If you modify this Program, or any covered work, by linking or combining it with libraries provided in Microsoft Excel (or a modified version of those libraries), containing parts covered by the terms of the Microsoft End-User License Agreement, the licensors of this Program grant you additional permission to convey the resulting work. {Corresponding Source for a non-source form of such a combination shall include the source code for the parts of Microsoft Excel used as well as that of the covered work.}

Frankly, I don't understand this text. There seems to be contradictory terms used. I cannot see how you grant me "additional permission". The corresponding source clause suggest to me that you are giving me permission to convey Microsoft Excel source code (which you cannot).

See Trolltech GPL Exception on how to phrase this properly (http://doc.trolltech.com/4.4/license-gpl-exceptions.html)

Paraphasing TrollTech's Exception clause, this is what I will write:

"As a special exception to the terms and conditions of GPL version 2.0 or GPL version 3.0, Somik Raha hereby grants you the rights to link the macros to functions calls that normally comes with the standard built-in provided by your office application programs."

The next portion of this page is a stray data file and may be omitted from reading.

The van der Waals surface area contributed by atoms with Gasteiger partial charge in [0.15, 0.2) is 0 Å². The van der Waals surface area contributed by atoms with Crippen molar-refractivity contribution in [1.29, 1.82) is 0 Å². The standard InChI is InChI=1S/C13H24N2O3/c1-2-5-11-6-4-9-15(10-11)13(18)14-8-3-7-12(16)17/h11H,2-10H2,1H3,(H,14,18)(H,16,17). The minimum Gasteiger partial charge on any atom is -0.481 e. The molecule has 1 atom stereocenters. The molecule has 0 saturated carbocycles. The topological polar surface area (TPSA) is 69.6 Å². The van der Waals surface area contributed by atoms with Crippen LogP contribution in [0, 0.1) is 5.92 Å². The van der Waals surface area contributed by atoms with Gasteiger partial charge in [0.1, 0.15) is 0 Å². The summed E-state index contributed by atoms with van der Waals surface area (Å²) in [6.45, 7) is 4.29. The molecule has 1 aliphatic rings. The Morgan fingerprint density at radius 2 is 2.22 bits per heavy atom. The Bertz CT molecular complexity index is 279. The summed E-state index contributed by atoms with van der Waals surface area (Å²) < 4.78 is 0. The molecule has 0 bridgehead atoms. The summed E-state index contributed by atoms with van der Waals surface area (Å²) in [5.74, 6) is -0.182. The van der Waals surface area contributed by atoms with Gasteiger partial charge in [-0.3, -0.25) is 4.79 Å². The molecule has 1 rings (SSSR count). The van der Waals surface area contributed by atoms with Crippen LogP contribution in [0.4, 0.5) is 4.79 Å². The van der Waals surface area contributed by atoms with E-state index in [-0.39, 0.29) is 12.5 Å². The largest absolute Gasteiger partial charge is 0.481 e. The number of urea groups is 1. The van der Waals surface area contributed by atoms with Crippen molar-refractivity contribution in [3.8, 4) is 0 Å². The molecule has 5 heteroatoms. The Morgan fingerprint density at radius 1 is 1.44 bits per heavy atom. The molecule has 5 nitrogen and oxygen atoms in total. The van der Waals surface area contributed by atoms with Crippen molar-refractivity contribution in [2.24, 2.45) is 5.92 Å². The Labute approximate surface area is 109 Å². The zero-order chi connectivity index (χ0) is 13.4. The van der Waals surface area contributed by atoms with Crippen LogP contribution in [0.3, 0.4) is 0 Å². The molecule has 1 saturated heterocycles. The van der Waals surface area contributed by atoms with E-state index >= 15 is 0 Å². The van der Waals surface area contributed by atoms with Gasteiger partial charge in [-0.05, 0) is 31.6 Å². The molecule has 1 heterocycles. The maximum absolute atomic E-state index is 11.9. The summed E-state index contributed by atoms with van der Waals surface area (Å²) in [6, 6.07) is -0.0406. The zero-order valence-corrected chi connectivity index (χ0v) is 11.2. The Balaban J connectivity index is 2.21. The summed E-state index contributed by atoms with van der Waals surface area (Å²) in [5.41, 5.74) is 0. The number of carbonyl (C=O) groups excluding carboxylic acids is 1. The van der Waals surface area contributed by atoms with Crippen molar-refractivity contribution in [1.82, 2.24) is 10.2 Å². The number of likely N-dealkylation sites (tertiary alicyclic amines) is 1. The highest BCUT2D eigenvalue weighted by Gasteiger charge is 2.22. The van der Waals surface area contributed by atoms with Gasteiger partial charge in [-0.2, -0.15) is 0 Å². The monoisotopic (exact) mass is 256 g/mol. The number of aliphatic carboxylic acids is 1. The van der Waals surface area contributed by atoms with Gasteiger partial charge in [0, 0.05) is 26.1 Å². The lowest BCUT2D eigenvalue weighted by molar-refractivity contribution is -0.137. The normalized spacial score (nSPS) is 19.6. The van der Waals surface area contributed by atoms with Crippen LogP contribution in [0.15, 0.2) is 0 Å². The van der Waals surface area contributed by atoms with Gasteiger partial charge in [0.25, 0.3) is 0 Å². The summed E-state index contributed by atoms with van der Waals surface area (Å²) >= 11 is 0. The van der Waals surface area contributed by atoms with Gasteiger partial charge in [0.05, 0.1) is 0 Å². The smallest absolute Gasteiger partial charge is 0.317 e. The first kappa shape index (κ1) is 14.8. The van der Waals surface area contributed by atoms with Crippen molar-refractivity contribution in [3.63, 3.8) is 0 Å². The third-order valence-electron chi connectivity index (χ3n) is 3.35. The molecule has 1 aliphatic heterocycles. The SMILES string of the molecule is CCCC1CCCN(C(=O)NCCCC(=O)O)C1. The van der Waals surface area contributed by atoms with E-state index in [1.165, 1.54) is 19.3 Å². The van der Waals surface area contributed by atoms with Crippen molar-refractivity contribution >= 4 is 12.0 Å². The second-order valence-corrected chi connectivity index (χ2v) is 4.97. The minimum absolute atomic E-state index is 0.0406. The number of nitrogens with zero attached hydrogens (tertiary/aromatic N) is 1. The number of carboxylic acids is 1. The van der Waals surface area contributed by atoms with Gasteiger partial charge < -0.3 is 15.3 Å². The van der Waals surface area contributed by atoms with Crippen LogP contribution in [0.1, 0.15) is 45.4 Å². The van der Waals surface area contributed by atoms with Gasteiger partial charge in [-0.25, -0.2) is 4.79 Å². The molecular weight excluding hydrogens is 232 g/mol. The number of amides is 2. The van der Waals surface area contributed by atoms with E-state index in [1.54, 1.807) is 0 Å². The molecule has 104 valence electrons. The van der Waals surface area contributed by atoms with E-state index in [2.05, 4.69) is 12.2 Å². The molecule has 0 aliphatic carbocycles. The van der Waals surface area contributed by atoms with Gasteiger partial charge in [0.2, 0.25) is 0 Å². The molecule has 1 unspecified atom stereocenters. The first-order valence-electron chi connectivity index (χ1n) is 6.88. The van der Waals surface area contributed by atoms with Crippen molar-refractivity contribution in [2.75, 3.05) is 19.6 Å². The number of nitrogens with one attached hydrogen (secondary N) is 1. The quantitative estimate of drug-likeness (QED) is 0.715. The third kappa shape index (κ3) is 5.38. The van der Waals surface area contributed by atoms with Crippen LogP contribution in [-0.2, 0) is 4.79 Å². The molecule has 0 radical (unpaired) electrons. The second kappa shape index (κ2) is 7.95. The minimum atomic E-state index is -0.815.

This give me exception to not only combine it with Excel's built-in and its OpenOffice.org's equivalent, Lotus 1-2-3 or any spreadsheet program everyone can think of.

I will also give the option of LGPL to those who don't mind their libraries being used in closed systems, but for those who would like to prevent such usage, I want to make sure I interpret the terms of the GPL appropriately. Unfortunately, IANAL, and I appreciate all the guidance I have been receiving thus far.

If your purpose is to build a collection of macros (for a professional bodies or society), then something like Eclipse license may be better. Or quite simply, just tell them they can use any open source license.



Cinly wrote:

I think we should not focus on the actual mechanics of the templates delivery, i.e., Microsoft Office or OpenOffice format. The key is the content, i.e., the arrangement of stuff you see on screen. Make sure that recipient has the rights to do what you want them to be able to, and this should include file format shifting.

I am assuming that nothing in the Creative Commons licensing prevents changing of the file format, and I don't need to explicitly mention it anywhere.

Good point. I think we can generalize this to format shifting.  For example, converting a novel into a play. Of course we have to assume the no-derivative clause is not chosen by the original creator.

One other point is that copyright violation in your case is likely to be a civil offense, not a criminal one. So if you say format shifting is OK and therefore not pursuing anyone who actually format-shift it, whether CC allows format-shifting does not in reality matters.

 

Best Regards,
Cinly